Power house video effects and production company Imaginary Forces have created a new spot to introduce the new Toyota fuel cell vehicle. The spot is deceptively simple, which is why I have posted the behind the scenes video first. This shows a great example of blending live action with CG effects using some very sophisticated motion control cameras. One of the things I like about the making of / behind the scenes video is the fact that they talk about the concept as much as the production. They could have just shown how the commercial was shot, but the tech is only one leg of the chair. How Imaginary Forces ties the creative, and storytelling component in is equally compelling. It’s a simple idea on the surface with many complex layers underneath.
In terms of clever advertising, Grey and1st Ave Machine got it right on with this spot for Gillette. This is a really nice way to do a product demo, and totally memorable. The crew rigged up 88 of Gillette’s new Flex Ball razors to piano keys, tied them to a matrix which ran to an alternate keyboard played by composer Son Lux. Lux plays a an elegant composition as the camera moves throgh various angles, details and close ups of the product. This is some really nice work that goes way outside the box for advertising a razor and blades.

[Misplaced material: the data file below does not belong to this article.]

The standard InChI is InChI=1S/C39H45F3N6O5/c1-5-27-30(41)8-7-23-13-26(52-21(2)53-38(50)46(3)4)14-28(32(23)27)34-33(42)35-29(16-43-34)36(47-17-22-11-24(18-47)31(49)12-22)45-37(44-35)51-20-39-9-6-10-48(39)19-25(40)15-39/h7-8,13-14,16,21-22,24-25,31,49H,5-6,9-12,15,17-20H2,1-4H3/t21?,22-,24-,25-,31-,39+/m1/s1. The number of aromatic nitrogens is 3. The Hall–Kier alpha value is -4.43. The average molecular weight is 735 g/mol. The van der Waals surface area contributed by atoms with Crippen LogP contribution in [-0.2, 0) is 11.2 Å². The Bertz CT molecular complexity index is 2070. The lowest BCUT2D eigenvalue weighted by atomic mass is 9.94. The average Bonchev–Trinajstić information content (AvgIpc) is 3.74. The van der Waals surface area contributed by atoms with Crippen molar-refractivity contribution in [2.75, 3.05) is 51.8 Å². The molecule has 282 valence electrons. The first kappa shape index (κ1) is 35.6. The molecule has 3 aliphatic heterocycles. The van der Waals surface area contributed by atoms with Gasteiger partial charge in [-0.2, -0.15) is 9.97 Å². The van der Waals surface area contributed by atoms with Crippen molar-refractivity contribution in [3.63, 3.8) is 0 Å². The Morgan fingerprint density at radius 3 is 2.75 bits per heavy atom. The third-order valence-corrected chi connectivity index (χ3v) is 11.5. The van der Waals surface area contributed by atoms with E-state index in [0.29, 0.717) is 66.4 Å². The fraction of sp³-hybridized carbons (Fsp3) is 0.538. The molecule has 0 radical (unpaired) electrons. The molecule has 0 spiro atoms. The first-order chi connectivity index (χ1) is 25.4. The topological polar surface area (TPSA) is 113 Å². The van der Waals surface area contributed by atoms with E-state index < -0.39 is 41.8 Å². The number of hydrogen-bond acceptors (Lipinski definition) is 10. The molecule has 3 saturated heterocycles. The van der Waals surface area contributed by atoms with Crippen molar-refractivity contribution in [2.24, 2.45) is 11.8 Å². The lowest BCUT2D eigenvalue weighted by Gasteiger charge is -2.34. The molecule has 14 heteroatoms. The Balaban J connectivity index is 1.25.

Below is the new two and a half minute online spot for Apple. If you are not one of the 750,000 people that have already seen it, you are in for a treat. The video features tons of forced perspective, optical illusions, a little animated type, and one hell of a script. As always, Apple advertising is a total winner.
Produced at New Land Directed by Gustav Johansson, this spot for EF International Language Centers takes you on a fifty year journey across continents, through fashion and technology trends, and shows how learning a new language has changed over the years. The learning component is subtle, and takes a bit before it really sinks in, but when it does the message resonates. The commercial has a really nice look to it moving from vintage to current without feeling forced. The look of the spot feels right through out. The vintage color grading and post treatment work because you are being taken on a journey across a period of time, rather then being something added because it is a current trend, or in-style fashion. One of the things that I love about this spot is that there is hardly any dialog spoken, and it uses a series of supers to effectively tell the story and help transition the viewer across the five decades. Really nice work.
Directed by Gustav Johansson
D.O.P: Evan Prosofsky
Typography: Albin Holmqvist